From Peter the Great to Putin- this is an unforgettable epic history of three centuries of St Petersburg, one of the most magical, menacing and influential cities in the world.
Cultural historian Jonathan Miles has a personal engagement with St Petersburg and its people that dates back to the Soviet era. Born in a trunk, Jonathan has been travelling ever since and currently lives in Paris. Having taken a first from University College, London, he received his doctorate from Jesus College, Oxford. Early books include studies of British artists Eric Gill and David Jones. Most recently, Medusa, The Shipwreck, the Scandal and the Masterpiece, a voyage through the artistic, political and moral clashes of Restoration France, and Nine Lives of Otto Katz, the tale of a flamboyant Soviet spy, were both published to international acclaim.
"'This extraordinary book brings to life an astonishing place.
Beautiful prose renders brutality vivid.' " -- Gerard DeGroot * The
Times - BOOK OF THE WEEK *
"So fluent, so textured is Jonathan Miles's ease with prose and argument that his vivid dissection of 300 years of St Petersburg's history should be devoured in captive sittings... Investigating the artistic life of St Petersburg, he also explores the melodrama and blood on the streets and the effects of continuing political disarray and corruption on ordinary people. This is a storyteller entranced with his subject, who makes its brilliant portrayal look deliriously easy." -- Susan Sheahan * Guardian *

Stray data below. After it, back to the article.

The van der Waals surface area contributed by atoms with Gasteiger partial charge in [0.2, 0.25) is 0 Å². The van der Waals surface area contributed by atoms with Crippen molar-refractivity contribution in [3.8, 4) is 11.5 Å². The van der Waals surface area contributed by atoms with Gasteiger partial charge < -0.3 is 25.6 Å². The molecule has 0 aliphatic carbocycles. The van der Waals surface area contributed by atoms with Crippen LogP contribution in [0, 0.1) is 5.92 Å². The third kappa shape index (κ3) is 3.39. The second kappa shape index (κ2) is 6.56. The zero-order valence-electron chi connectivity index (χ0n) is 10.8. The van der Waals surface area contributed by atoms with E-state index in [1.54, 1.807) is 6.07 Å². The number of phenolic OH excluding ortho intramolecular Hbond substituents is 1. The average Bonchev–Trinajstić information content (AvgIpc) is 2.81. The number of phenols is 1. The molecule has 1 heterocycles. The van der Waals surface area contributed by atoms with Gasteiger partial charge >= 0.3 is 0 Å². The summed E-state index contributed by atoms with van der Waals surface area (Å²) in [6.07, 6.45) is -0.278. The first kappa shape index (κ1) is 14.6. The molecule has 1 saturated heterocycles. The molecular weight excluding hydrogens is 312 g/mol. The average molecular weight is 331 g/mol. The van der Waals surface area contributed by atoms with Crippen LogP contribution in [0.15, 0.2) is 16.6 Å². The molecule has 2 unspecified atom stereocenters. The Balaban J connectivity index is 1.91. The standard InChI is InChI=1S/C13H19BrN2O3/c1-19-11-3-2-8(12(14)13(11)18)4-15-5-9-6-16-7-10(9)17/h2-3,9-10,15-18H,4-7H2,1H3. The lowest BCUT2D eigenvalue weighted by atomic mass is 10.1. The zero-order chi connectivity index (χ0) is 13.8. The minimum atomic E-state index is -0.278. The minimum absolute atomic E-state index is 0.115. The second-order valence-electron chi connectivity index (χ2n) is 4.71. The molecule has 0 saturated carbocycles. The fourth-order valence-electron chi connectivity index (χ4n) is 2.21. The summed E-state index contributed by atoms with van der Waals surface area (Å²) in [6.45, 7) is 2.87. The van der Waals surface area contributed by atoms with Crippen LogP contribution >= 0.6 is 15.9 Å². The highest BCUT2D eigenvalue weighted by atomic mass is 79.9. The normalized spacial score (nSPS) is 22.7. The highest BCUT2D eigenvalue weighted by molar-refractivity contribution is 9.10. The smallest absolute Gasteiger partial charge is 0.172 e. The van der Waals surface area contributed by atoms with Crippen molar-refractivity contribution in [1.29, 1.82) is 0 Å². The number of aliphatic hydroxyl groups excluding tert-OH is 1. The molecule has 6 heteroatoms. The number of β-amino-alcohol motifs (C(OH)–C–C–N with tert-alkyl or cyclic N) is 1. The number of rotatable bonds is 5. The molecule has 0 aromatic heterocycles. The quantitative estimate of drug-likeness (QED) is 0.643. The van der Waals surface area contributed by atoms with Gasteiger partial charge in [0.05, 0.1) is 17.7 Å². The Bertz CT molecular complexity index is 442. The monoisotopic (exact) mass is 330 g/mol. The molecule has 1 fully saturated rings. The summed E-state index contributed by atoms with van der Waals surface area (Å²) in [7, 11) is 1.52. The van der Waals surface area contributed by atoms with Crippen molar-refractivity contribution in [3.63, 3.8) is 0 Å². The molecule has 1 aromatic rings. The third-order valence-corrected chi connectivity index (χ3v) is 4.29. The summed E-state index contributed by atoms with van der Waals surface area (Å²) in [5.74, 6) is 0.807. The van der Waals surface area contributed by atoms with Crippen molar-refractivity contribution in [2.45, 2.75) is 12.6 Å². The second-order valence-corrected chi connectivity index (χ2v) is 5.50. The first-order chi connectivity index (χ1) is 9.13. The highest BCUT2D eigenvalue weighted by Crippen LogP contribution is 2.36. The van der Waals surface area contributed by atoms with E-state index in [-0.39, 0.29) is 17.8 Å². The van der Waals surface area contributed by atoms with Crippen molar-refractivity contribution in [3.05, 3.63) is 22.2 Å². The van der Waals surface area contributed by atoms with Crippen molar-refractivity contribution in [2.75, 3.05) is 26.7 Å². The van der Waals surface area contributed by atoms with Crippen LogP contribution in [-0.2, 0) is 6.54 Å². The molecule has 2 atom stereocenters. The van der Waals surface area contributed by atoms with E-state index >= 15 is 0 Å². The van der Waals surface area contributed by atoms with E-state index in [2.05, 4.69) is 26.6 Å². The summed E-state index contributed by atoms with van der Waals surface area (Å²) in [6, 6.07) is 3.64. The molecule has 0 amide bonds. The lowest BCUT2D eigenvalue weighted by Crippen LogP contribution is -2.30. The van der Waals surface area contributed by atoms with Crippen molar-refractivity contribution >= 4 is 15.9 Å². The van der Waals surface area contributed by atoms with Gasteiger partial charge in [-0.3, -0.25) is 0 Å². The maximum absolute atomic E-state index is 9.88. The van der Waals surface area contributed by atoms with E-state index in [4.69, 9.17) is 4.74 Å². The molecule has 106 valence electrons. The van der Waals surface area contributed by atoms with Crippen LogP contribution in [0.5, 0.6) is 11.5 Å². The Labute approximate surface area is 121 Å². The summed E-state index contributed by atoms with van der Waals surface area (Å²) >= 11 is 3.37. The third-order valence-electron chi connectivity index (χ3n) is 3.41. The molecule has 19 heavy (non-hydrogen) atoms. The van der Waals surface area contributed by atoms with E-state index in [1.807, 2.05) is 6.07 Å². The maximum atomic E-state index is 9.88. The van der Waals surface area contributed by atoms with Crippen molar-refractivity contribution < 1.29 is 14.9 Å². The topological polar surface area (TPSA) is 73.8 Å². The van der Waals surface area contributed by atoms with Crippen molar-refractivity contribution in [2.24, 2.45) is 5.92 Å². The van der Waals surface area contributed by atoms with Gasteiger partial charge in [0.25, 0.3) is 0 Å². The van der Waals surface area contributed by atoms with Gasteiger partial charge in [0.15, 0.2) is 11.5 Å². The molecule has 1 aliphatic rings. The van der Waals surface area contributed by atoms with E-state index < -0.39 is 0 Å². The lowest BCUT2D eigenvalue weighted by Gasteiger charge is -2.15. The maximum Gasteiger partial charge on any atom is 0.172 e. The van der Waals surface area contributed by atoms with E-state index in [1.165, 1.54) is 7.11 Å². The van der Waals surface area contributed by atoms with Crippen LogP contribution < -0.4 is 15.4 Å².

"[A] lively and entertaining biography... full of sparkling storytelling and well drawn characters... a delight." -- Victor Sebestyen * The Sunday Times *
"Jonathan Miles's cinematic telling of the 300-year history of ... St Petersburg shows how the drama, the absurdity, the splendour and the squalor of the imperial capital all found their way into Russia's finest s, operas and paintings... Miles peels back the layers of myth in which the city is swaddled, while never losing sight of its haunting grace." -- Daniel Beer * Observer *
"Recently there has been a plethora of new books on Russian history in all its guises, ... so why more? Jonathan Miles' narrative is a lot of more, ... His history has a substantial foundation, but what makes it special is the sheer inescapable momentum of Miles's prose, powered by the captivating intensity of his attachment to his subject. This is a story told by a writer enthralled - and disillusioned, as he sees no redemption in sight... A dazzling history of a dazzling city." -- Marina Vaizey * The Arts Desk *